Maran Rabbeinu Ovadia Yosef zt”l writes that even if one enjoys apples more than dates, the blessing must nevertheless be recited on the fruit that is one of the Seven Species first.
Thus, regarding the above example, if one wishes to eat an apple and a date, although may like apples more, one must nevertheless recite the blessing on the date first and one may not recite the blessing on the apple, although one likes it more.
Priority of a Blessing among the Seven Species Themselves
As we have explained, the fruits of the Seven Species are those mentioned in the verse. Any fruit mentioned earlier in the verse has priority, for it is more important. Thus, if one has figs and grapes in front of him, one should recite a blessing on the grapes first, for they are mentioned in the verse before figs.
Besides for this, there is another kind of priority given to any fruit closer to the word “land” in the verse. This means that the Torah states: “A land of wheat and barley, grapevines, figs, and pomegranates; a land of olive oil and honey”. The word “land” is mentioned twice in this verse. If so, the fruit of the “olive” is mentioned first after the word “land” (“a land of olive oil”) while the fruit of the “grapevine” is mention third after the word “land” (“A land of wheat and barley, grapevines”). Thus, if one has olives and grapes in front of him, one must recite the blessing on the olives first, for they are closer to the word “land” in the verse, as opposed to grapes which are further away from the word “land” and so, they are of lesser importance.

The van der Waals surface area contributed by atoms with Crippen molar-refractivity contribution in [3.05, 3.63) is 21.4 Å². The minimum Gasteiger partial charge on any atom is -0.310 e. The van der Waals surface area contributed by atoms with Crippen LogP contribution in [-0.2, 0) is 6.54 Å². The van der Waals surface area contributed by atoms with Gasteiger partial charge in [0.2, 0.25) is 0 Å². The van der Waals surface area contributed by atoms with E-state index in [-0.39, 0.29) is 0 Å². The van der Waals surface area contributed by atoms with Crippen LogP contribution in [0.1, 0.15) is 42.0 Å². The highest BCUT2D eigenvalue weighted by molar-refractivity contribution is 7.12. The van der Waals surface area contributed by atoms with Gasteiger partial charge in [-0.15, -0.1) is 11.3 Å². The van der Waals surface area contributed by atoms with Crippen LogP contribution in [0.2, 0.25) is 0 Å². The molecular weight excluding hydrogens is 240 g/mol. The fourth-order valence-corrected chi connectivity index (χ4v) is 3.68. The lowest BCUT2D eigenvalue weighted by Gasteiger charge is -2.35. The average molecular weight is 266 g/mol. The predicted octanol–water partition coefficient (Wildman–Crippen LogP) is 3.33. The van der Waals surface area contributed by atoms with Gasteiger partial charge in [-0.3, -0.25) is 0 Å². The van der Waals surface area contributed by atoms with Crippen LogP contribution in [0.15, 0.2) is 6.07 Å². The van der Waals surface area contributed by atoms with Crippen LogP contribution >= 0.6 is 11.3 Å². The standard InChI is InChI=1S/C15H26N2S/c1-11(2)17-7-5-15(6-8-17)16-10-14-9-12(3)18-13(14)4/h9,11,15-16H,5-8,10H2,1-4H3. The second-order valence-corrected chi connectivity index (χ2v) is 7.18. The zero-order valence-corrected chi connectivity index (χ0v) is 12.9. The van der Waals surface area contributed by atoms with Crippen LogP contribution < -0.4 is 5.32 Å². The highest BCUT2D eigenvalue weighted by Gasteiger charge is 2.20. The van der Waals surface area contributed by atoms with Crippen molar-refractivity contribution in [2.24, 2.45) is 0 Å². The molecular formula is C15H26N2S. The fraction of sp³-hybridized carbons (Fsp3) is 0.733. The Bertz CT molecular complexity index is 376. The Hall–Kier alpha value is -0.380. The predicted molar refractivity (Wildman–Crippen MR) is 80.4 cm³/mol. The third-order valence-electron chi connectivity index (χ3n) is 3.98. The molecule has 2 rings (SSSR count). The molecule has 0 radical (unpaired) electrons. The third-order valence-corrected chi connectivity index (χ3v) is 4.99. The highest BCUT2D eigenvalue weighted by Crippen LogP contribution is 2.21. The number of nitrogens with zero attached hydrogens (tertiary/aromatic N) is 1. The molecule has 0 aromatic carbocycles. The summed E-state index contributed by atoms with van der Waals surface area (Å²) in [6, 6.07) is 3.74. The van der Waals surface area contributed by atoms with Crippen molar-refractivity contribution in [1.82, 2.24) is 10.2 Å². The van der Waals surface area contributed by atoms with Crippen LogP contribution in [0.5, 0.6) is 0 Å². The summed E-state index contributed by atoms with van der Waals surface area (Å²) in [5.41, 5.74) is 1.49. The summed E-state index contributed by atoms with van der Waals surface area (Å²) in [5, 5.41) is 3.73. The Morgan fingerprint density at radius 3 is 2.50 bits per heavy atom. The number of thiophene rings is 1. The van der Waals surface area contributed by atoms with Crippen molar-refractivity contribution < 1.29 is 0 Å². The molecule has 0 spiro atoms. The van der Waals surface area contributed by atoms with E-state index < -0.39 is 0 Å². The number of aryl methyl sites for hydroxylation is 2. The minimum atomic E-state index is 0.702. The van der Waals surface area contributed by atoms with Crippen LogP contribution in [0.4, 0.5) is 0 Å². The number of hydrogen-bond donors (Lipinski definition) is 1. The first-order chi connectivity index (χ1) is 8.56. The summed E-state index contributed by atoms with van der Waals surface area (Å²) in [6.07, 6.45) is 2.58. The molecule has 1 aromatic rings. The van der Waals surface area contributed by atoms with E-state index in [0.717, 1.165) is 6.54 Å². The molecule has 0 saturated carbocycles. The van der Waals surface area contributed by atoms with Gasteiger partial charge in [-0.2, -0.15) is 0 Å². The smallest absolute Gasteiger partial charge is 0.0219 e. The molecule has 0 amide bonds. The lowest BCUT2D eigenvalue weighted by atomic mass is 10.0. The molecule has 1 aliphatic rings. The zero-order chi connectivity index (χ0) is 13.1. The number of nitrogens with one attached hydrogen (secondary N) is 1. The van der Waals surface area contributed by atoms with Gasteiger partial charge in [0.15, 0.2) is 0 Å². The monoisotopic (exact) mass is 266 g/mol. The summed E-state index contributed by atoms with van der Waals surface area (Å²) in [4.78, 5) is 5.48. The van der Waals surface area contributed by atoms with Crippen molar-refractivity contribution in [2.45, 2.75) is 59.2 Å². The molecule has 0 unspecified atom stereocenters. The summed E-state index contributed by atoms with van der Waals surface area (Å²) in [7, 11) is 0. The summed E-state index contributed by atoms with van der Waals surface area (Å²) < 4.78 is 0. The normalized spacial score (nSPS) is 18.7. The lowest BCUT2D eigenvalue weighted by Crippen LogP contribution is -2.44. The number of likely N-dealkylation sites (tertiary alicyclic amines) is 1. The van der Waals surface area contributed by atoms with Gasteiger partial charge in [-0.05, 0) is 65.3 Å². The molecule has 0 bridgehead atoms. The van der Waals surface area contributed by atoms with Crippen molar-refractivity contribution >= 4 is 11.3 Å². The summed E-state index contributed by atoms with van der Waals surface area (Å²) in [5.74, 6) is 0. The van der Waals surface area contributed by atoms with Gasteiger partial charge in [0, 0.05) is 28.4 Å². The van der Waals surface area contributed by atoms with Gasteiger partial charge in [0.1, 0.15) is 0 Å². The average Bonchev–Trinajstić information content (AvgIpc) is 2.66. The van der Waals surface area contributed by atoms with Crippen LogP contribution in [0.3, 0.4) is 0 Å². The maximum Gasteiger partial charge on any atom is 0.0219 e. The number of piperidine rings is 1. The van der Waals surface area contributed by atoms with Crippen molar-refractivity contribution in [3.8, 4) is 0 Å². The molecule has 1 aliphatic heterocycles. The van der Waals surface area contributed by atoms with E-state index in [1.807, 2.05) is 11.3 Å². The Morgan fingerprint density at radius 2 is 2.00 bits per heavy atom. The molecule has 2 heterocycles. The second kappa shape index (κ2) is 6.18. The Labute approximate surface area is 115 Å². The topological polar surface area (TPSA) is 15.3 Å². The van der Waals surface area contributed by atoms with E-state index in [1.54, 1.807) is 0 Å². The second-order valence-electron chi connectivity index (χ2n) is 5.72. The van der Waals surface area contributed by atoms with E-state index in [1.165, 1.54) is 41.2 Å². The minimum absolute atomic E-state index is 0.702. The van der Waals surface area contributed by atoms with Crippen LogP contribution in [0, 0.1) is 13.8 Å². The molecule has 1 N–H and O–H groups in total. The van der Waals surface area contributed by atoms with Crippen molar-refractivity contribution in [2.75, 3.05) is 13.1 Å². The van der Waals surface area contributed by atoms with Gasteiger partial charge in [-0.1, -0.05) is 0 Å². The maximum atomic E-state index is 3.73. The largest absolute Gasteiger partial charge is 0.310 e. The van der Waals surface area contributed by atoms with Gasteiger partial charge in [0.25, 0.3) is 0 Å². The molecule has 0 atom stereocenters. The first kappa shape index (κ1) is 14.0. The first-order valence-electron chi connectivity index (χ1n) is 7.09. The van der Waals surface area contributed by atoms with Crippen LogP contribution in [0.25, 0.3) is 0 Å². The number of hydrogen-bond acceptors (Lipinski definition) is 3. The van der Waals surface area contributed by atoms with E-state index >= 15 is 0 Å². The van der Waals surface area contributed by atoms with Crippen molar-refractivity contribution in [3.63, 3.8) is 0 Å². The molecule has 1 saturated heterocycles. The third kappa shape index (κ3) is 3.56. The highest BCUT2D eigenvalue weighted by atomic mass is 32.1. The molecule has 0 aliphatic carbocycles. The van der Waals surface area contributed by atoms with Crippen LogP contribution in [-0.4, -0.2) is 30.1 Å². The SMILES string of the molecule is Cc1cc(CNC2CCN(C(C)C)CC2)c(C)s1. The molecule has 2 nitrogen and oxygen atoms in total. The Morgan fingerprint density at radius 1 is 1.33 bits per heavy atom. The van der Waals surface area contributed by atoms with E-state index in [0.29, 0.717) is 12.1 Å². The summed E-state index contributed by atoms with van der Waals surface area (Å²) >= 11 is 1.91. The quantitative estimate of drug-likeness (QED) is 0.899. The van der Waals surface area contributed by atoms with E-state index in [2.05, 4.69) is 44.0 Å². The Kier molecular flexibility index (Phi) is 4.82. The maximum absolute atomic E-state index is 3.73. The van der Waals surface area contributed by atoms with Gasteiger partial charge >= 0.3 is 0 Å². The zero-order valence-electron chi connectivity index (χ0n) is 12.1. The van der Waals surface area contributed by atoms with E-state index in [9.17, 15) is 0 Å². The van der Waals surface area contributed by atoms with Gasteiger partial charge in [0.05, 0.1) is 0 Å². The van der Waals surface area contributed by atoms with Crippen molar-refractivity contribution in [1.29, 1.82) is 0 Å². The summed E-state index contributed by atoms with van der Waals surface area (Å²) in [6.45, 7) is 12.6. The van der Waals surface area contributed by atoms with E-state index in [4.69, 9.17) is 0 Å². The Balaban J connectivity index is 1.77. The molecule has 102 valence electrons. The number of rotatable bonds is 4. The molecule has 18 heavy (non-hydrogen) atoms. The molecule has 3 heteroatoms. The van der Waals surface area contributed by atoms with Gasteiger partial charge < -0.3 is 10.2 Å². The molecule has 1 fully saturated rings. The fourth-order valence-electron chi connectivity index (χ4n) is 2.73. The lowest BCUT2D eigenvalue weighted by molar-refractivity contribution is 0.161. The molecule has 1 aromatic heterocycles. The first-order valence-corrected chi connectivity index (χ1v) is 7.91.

Just as olives precede grapes, similarly dates precede grapes as well, for dates are written second after the word “land” (“a land of olive oil and dates”) while grapes are only mentioned third after the first “land” in the verse (“A land of wheat and barley, grapevines”). For the same reason, dates take precedence over figs and pomegranates for the importance of a fruit is measured by its proximity to the word “land” in the verse.
Summary: This is the order of precedence regarding blessing on foods of the Seven Species: The “Hamotzi Lechem Min Ha’aretz” precedes all other blessings. (It is for this reason that we cover the bread during Kiddush on Shabbat and Yom Tov, for we wish for it to appear that there is no bread before us so that we may recite the blessing on the wine first since all of the laws of precedence regarding blessings applies only when both foods are in front of the individual and one wishes to partake of both of them; however, one need not wait until the food which takes precedence is brought before him.) Following this is the “Boreh Minei Mezonot” blessing. Bread or cakes made from wheat flour takes precedence over those made from barley flour since wheat is mentioned earlier in the verse. Following this in the order of precedence is the “Boreh Peri Ha’etz” on olives, then dates, then grapes, then figs, then pomegranates, followed by all other types of fruit. One “Boreh Peri Ha’etz” blessing is sufficient to exempt all of the fruits one plans on eating currently.